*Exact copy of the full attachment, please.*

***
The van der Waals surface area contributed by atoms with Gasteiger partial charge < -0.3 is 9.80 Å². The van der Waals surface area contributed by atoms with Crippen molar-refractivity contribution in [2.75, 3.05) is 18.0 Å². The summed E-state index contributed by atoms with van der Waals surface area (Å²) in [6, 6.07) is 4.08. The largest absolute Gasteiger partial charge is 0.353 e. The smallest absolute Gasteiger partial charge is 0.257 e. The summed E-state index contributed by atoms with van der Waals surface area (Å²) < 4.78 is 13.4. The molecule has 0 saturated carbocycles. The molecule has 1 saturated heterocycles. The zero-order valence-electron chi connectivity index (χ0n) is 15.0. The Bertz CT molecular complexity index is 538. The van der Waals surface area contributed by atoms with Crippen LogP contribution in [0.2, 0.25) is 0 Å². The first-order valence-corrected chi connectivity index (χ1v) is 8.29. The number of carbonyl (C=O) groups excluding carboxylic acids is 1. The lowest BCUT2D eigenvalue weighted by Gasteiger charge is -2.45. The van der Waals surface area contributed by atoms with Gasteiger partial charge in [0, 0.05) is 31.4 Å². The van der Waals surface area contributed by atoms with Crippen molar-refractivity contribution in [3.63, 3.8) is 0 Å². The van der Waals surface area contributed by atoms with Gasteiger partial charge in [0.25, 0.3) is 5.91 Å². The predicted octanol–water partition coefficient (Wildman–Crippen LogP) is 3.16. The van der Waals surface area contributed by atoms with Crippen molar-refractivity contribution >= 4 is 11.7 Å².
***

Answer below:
The van der Waals surface area contributed by atoms with Gasteiger partial charge < -0.3 is 9.80 Å². The van der Waals surface area contributed by atoms with Crippen molar-refractivity contribution in [2.75, 3.05) is 18.0 Å². The summed E-state index contributed by atoms with van der Waals surface area (Å²) in [6, 6.07) is 4.08. The largest absolute Gasteiger partial charge is 0.353 e. The smallest absolute Gasteiger partial charge is 0.257 e. The summed E-state index contributed by atoms with van der Waals surface area (Å²) < 4.78 is 13.4. The molecule has 0 saturated carbocycles. The molecule has 1 saturated heterocycles. The zero-order valence-electron chi connectivity index (χ0n) is 15.0. The Bertz CT molecular complexity index is 538. The van der Waals surface area contributed by atoms with Crippen LogP contribution in [0.2, 0.25) is 0 Å². The first-order valence-corrected chi connectivity index (χ1v) is 8.29. The number of carbonyl (C=O) groups excluding carboxylic acids is 1. The lowest BCUT2D eigenvalue weighted by Gasteiger charge is -2.45. The van der Waals surface area contributed by atoms with Gasteiger partial charge in [0, 0.05) is 31.4 Å². The van der Waals surface area contributed by atoms with Crippen molar-refractivity contribution in [3.63, 3.8) is 0 Å². The van der Waals surface area contributed by atoms with Gasteiger partial charge in [0.25, 0.3) is 5.91 Å². The predicted octanol–water partition coefficient (Wildman–Crippen LogP) is 3.16. The van der Waals surface area contributed by atoms with Crippen molar-refractivity contribution >= 4 is 11.7 Å².